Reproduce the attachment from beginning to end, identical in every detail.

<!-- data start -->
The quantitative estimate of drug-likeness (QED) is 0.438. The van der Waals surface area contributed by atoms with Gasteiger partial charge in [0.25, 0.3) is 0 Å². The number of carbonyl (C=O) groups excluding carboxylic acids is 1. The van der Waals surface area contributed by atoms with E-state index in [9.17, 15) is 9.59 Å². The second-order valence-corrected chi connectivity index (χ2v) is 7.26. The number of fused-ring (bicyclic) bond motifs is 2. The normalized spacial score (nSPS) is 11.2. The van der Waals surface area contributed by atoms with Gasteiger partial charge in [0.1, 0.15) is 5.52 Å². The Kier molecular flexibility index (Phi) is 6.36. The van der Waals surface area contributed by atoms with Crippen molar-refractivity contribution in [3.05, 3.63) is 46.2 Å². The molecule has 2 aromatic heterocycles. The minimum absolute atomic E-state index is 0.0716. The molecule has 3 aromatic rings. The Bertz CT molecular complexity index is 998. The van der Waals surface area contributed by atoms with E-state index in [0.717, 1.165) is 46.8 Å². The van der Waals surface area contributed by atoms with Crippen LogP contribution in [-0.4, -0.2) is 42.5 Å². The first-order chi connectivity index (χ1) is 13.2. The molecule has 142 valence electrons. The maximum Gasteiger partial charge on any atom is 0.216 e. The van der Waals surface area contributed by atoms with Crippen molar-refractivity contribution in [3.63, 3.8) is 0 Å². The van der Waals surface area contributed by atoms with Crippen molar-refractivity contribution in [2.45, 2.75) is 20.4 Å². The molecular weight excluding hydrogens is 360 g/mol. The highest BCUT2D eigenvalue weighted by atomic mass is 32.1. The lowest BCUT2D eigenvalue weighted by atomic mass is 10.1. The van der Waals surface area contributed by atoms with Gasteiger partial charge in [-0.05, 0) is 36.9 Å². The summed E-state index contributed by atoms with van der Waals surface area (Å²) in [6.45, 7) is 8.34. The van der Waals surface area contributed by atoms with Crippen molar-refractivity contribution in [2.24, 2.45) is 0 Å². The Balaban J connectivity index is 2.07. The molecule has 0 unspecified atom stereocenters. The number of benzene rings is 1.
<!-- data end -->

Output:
The quantitative estimate of drug-likeness (QED) is 0.438. The van der Waals surface area contributed by atoms with Gasteiger partial charge in [0.25, 0.3) is 0 Å². The number of carbonyl (C=O) groups excluding carboxylic acids is 1. The van der Waals surface area contributed by atoms with E-state index in [9.17, 15) is 9.59 Å². The second-order valence-corrected chi connectivity index (χ2v) is 7.26. The number of fused-ring (bicyclic) bond motifs is 2. The normalized spacial score (nSPS) is 11.2. The van der Waals surface area contributed by atoms with Gasteiger partial charge in [0.1, 0.15) is 5.52 Å². The Kier molecular flexibility index (Phi) is 6.36. The van der Waals surface area contributed by atoms with Crippen molar-refractivity contribution in [3.05, 3.63) is 46.2 Å². The molecule has 2 aromatic heterocycles. The minimum absolute atomic E-state index is 0.0716. The molecule has 3 aromatic rings. The Bertz CT molecular complexity index is 998. The van der Waals surface area contributed by atoms with E-state index in [0.717, 1.165) is 46.8 Å². The van der Waals surface area contributed by atoms with Crippen LogP contribution in [-0.4, -0.2) is 42.5 Å². The first-order chi connectivity index (χ1) is 13.2. The molecule has 142 valence electrons. The maximum Gasteiger partial charge on any atom is 0.216 e. The van der Waals surface area contributed by atoms with Crippen molar-refractivity contribution in [3.63, 3.8) is 0 Å². The van der Waals surface area contributed by atoms with Crippen molar-refractivity contribution in [2.45, 2.75) is 20.4 Å². The molecular weight excluding hydrogens is 360 g/mol. The highest BCUT2D eigenvalue weighted by atomic mass is 32.1. The lowest BCUT2D eigenvalue weighted by atomic mass is 10.1. The van der Waals surface area contributed by atoms with Gasteiger partial charge in [-0.05, 0) is 36.9 Å². The summed E-state index contributed by atoms with van der Waals surface area (Å²) in [6.45, 7) is 8.34. The van der Waals surface area contributed by atoms with Crippen molar-refractivity contribution in [2.24, 2.45) is 0 Å². The Balaban J connectivity index is 2.07. The molecule has 0 unspecified atom stereocenters. The number of benzene rings is 1.